Reflection: Writing introductions

N.B. This is a draft of the introduction to my Body of Work. I will be revising it during the remainder of Part four.


The encounter of shadow is something that has inspired artistic expression throughout human history. Yet today in an image lead culture it is often forgotten that the photograph is predominantly displaced from its place of capture.

I conceived the idea of the shadowgram as a contemporary take on the photogram. A shadowgraph is a shadow projected onto a surface that is framed by an optical device, or in my case a sheet of A4 paper. It is something I observe and respond to rather than construct. From this basic idea I have developed a way of seeing which moves away from narrative, or the representational image, and towards a concept of acknowledging the gaps and intervals between the images we see.

Notations are abstractions discovered in the public space by positioning a sheet of A4 paper to harness a shadow image. In-spite of the image space being a physical print, the abstraction itself does not exist beyond its documented notation. The paradox is that something has physically existed and yet is only authenticated by the digital.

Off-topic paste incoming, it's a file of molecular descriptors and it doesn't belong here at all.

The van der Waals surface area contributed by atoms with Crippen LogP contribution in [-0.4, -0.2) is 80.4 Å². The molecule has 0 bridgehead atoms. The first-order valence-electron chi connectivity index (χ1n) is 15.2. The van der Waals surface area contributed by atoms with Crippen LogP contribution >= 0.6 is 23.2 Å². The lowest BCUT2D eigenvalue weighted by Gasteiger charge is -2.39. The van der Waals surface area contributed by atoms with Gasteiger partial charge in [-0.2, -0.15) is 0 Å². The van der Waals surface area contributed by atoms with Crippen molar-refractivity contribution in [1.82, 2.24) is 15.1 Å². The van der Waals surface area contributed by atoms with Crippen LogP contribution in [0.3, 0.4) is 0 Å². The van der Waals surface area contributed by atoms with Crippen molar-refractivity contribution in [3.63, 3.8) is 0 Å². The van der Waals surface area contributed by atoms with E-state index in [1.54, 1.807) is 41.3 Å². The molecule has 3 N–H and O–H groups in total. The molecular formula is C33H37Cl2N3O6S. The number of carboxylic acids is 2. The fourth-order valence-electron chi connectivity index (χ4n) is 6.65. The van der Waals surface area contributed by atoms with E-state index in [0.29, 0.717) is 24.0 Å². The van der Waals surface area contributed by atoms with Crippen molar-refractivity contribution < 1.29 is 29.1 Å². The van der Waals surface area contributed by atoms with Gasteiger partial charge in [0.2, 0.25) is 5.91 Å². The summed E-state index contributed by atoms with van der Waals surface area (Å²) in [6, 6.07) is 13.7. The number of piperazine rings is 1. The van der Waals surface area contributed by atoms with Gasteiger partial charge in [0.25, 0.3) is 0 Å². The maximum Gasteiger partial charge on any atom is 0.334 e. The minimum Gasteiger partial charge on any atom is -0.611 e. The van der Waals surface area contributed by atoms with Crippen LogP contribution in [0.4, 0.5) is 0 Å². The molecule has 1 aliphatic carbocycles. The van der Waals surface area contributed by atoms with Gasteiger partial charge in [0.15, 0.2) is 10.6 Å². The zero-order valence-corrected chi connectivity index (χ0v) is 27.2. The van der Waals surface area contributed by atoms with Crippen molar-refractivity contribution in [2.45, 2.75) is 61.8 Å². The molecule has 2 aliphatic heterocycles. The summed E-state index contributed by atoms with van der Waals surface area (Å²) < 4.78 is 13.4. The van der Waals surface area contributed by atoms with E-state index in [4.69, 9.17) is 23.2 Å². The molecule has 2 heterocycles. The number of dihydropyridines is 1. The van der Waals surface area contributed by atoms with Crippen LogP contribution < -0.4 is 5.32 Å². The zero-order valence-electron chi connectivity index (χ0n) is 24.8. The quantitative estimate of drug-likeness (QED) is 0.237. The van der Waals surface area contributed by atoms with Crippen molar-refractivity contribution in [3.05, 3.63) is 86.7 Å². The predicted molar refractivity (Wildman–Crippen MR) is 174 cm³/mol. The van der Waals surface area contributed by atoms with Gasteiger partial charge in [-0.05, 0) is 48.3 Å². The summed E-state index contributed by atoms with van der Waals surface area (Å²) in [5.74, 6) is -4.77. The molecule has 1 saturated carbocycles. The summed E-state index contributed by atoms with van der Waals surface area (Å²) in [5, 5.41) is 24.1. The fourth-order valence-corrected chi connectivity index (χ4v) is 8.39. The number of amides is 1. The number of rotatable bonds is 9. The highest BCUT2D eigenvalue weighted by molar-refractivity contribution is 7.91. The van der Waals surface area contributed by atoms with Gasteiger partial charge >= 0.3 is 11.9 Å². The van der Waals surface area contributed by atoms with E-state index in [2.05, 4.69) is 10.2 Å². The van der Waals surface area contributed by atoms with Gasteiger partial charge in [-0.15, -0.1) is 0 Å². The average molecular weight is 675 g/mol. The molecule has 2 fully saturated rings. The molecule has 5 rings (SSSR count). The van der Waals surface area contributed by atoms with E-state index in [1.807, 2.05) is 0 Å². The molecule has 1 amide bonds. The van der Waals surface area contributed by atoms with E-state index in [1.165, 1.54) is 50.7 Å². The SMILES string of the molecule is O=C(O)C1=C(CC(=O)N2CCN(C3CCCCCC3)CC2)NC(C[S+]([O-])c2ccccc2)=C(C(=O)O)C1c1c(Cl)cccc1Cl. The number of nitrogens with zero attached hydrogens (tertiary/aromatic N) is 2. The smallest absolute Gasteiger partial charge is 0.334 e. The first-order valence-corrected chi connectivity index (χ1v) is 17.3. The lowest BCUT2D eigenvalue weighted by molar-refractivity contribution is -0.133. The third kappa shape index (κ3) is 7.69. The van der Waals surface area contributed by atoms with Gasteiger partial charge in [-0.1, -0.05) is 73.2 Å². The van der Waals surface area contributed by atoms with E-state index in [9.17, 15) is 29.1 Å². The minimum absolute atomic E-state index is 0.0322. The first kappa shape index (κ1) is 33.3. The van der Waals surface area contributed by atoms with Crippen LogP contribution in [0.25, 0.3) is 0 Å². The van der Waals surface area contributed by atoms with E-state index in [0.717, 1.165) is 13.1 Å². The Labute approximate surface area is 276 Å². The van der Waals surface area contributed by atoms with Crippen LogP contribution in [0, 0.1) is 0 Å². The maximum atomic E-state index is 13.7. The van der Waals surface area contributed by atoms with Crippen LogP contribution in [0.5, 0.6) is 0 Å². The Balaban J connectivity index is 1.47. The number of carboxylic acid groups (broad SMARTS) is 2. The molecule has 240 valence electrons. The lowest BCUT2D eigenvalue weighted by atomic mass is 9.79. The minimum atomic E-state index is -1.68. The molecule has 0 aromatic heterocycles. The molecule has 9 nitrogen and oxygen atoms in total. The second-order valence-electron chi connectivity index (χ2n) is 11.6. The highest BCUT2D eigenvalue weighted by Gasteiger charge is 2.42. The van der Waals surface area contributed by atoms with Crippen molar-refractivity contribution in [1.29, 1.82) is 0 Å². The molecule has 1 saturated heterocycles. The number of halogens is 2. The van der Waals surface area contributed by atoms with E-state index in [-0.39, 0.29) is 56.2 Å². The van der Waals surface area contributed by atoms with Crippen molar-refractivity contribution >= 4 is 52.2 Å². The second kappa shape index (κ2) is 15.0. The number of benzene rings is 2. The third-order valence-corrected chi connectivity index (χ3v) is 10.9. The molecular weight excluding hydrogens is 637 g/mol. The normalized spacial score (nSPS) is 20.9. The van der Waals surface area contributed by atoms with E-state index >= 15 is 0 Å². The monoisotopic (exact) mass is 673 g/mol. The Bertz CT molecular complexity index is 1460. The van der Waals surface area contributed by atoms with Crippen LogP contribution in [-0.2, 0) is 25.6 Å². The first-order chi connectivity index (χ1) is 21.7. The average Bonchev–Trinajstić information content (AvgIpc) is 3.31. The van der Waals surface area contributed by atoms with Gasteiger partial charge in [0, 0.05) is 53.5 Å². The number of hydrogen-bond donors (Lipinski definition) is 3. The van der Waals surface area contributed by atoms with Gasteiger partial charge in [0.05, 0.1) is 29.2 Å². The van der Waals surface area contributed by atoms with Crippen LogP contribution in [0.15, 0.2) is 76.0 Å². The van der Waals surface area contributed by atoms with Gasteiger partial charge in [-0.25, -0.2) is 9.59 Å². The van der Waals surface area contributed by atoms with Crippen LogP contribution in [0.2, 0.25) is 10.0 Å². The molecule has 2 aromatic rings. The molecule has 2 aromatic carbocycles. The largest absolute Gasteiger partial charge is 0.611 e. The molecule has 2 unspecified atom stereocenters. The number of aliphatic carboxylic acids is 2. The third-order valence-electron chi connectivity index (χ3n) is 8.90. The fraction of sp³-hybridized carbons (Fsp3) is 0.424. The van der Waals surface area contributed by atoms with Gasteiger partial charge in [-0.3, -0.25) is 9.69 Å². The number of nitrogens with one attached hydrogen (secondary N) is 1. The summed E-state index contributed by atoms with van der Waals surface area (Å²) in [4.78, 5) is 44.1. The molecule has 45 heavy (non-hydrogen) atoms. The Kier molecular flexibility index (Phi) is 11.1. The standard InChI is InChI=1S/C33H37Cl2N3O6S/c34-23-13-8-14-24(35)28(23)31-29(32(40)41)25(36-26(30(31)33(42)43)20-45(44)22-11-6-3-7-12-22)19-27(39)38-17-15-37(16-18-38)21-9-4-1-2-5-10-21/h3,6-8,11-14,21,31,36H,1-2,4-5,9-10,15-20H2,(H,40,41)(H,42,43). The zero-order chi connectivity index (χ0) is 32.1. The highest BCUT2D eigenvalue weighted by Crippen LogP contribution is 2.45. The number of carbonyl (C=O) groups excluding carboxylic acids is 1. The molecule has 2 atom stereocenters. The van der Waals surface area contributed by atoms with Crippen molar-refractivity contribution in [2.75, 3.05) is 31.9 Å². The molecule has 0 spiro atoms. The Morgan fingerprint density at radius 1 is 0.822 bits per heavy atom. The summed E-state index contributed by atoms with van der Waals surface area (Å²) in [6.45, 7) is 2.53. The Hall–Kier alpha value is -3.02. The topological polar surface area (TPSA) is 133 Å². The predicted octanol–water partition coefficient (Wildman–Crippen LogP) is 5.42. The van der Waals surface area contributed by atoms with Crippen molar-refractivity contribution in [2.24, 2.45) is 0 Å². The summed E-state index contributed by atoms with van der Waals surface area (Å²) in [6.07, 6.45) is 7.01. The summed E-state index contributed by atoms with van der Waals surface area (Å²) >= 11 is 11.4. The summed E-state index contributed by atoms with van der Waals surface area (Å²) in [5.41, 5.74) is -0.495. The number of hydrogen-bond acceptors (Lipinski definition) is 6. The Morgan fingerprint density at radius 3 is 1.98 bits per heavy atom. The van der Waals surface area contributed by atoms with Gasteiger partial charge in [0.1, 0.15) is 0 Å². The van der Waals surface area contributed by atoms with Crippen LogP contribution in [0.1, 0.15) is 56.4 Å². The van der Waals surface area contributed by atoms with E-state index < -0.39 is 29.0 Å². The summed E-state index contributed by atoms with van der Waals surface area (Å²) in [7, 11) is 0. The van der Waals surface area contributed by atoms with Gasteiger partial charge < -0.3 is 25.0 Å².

Formations are a site-specific activity undertaken in interior spaces, A4 placeholders are placed, responding to the encounter of light and shadow, the arrangement or mosaic is harmonious rather than orderly, offering the viewer the chance to complete the picture in their own mind.

Interventions carry the formations concept back into the public space. These ephemeral street art works respond to the shadow encounter at a point in space and time. Upon completion and documentation, I surrender ownership of the work to the space. The memory, or documentation is forever incomplete, and for as long as it exists, is free to be interpreted.